In no way does this truism discredit the sacrifices of leaders like Martin Luther King and Rosa Parks. Rather, it indicates that abolitionist movement and Civil Rights Movement were incomplete social movements. There is a difference between equality and political equality. By dictionary definition equality is “the state of being equal, especially in status, rights, or opportunity.” In U.S. law equality is associated with equal opportunity, but often excludes policies or practices that create additional challenges to seize opportunity.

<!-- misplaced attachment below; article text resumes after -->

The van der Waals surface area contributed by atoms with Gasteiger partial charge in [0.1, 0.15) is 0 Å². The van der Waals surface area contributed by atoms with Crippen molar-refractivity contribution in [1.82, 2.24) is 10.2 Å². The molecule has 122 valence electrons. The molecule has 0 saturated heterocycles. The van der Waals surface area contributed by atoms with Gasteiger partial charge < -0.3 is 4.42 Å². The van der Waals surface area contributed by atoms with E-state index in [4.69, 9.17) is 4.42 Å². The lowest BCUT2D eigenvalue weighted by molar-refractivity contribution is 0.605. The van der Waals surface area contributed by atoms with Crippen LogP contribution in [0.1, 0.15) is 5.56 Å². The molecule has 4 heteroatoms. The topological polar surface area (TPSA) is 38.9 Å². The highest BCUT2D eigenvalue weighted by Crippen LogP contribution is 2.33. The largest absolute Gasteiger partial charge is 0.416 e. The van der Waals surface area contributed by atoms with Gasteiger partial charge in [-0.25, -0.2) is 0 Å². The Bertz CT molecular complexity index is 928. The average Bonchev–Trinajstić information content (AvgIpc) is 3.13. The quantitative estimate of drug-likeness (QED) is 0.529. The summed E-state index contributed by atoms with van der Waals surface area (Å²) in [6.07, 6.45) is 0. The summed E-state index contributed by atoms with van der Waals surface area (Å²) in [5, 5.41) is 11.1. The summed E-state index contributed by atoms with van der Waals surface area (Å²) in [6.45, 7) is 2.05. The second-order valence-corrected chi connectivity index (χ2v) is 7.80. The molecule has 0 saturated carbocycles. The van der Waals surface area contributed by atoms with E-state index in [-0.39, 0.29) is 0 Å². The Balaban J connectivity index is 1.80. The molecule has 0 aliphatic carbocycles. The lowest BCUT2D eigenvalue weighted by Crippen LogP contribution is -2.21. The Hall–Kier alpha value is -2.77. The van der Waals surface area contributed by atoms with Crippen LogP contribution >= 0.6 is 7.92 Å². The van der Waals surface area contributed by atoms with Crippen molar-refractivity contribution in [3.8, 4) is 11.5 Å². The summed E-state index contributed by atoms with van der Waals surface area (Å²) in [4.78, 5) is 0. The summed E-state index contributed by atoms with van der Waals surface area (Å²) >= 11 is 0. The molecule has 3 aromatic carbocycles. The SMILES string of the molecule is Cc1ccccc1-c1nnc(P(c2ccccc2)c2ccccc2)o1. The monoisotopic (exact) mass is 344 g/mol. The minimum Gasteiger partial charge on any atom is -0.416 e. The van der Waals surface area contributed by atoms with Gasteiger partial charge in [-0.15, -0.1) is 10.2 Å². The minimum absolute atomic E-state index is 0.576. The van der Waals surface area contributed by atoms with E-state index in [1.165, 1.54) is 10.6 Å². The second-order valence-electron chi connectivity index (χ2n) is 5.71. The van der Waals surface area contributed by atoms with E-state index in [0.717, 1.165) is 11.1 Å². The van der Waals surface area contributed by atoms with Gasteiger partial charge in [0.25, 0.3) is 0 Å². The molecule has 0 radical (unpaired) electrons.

Political equality is the state of equal or comparable control over putting to effect one’s interests (what you need and want) regardless to an opposing interest (those who oppose your obtainment of your needs and want). There are ways to impose one’s interest in the face of resistance. We call such ways leverage. The social movements described did provide some Legal leverage, but not all Legal leverages are recognized in court, which is why an interest group needs a variety of leverages to protect and pursue their interests. These social movements did not provide African Americans with enough power to safeguard and expand their interests and shield them from threats.